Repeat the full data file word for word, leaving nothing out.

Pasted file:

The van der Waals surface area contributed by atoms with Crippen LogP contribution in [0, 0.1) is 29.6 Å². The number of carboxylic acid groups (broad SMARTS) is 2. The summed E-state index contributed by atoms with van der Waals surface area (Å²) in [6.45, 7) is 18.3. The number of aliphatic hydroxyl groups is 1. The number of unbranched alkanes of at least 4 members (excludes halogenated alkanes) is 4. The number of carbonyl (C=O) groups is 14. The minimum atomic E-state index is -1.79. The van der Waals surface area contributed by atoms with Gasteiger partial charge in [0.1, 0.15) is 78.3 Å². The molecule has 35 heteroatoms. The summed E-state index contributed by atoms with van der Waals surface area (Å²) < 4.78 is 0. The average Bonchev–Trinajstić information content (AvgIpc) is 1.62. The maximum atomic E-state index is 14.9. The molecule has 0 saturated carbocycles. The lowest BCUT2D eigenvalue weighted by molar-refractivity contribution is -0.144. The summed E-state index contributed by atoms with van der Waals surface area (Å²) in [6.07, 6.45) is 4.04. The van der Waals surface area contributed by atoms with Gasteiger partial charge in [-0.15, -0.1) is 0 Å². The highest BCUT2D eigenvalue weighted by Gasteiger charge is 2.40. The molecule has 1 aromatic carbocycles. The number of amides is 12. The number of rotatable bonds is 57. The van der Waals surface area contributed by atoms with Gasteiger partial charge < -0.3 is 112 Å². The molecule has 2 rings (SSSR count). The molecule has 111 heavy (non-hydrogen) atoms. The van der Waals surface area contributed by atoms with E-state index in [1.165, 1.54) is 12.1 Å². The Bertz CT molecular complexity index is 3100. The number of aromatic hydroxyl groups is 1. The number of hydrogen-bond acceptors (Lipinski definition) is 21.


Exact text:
The van der Waals surface area contributed by atoms with Crippen LogP contribution in [0, 0.1) is 29.6 Å². The number of carboxylic acid groups (broad SMARTS) is 2. The summed E-state index contributed by atoms with van der Waals surface area (Å²) in [6.45, 7) is 18.3. The number of aliphatic hydroxyl groups is 1. The number of unbranched alkanes of at least 4 members (excludes halogenated alkanes) is 4. The number of carbonyl (C=O) groups is 14. The minimum atomic E-state index is -1.79. The van der Waals surface area contributed by atoms with Gasteiger partial charge in [0.1, 0.15) is 78.3 Å². The molecule has 35 heteroatoms. The summed E-state index contributed by atoms with van der Waals surface area (Å²) < 4.78 is 0. The average Bonchev–Trinajstić information content (AvgIpc) is 1.62. The maximum atomic E-state index is 14.9. The molecule has 0 saturated carbocycles. The lowest BCUT2D eigenvalue weighted by molar-refractivity contribution is -0.144. The summed E-state index contributed by atoms with van der Waals surface area (Å²) in [6.07, 6.45) is 4.04. The van der Waals surface area contributed by atoms with Gasteiger partial charge in [-0.15, -0.1) is 0 Å². The highest BCUT2D eigenvalue weighted by Gasteiger charge is 2.40. The molecule has 1 aromatic carbocycles. The number of amides is 12. The number of rotatable bonds is 57. The van der Waals surface area contributed by atoms with Gasteiger partial charge < -0.3 is 112 Å². The molecule has 2 rings (SSSR count). The molecule has 111 heavy (non-hydrogen) atoms. The van der Waals surface area contributed by atoms with E-state index in [1.165, 1.54) is 12.1 Å². The Bertz CT molecular complexity index is 3100. The number of aromatic hydroxyl groups is 1. The number of hydrogen-bond acceptors (Lipinski definition) is 21.